Other things is the nametable. Basically it has what we see on the screen. Because many games can scroll they have to be mirrored for smooth scrolling. So there is not only one of them at the same time. Also accessible within FCEUX with memory addresses and visual representation.

NES has a very limited palette choice of 56 individual colours, 3 colours per palettes and 4 palettes for sprites and backgrounds. That means, at most there can be 25 colors on the screen. Not very important for my idea actually. The palette indexes can be. For background, after the nametable there is an attribute table which contains which palette to use in a 2x2 area of background tiles. This and the nametable contains exactly 1 KiB of data (960+64 bytes).

So my idea is:
Run the game in a custom built emulator and instead of rendering the data from CHR-ROM / CHR-RAM, render something else! Render 3D models based on the data we read from nametable / pattern table / CHR-ROM / RAM.
My concept is not automatic and procedurally generated. Each games should have a package of 3D models that replaces (more like overrides) the data of the CHR-ROM. So a normal emulation would run but without rendering the game, we render the models based on all the data.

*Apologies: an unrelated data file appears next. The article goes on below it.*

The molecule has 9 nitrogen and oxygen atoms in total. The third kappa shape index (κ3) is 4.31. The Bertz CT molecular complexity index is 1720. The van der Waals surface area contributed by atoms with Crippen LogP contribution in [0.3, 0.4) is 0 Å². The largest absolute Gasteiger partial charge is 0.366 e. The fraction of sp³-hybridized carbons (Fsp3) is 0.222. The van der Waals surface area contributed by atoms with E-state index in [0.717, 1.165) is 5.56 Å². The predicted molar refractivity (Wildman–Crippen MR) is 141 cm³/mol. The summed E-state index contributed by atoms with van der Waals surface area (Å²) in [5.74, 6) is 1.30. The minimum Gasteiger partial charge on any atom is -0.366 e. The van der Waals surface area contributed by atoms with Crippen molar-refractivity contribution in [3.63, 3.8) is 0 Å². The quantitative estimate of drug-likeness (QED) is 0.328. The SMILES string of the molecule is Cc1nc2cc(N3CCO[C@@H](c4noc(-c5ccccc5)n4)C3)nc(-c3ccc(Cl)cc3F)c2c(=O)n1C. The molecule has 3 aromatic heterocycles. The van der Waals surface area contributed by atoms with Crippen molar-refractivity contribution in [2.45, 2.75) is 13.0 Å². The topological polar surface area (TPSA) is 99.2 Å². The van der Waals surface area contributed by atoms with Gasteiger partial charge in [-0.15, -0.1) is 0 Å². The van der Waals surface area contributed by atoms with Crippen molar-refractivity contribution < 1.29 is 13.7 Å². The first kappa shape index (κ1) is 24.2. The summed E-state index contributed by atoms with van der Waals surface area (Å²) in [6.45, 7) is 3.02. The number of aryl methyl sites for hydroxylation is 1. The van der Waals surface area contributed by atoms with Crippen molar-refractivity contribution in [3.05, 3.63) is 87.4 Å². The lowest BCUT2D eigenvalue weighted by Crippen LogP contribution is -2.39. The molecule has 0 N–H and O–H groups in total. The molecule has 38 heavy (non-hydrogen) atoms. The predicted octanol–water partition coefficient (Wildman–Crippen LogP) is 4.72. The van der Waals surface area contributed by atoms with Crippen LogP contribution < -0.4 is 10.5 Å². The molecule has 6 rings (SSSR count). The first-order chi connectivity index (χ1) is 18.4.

Take Castlevania for example. There are many wall tiles, floor tiles, and other things in that game. Each tiles should be represented by 3D models. There are those brownish floor blocks. Let's create something like that in 3D in 4 parts since it's actually 4 tiles or since there is no exception of having half or quarter of those floor tile, just create the full one with custom textures and look and depth and if we find that in our nametable, let's render that 3D model of that floor. Walls should work the same way, let's consider our floor model's depth and place the wall tile to the same z position so they would be connected and would give a 3D feel. There are those columns in the first stage. Create them, place them the same way. It should be closer to the camera than the wall.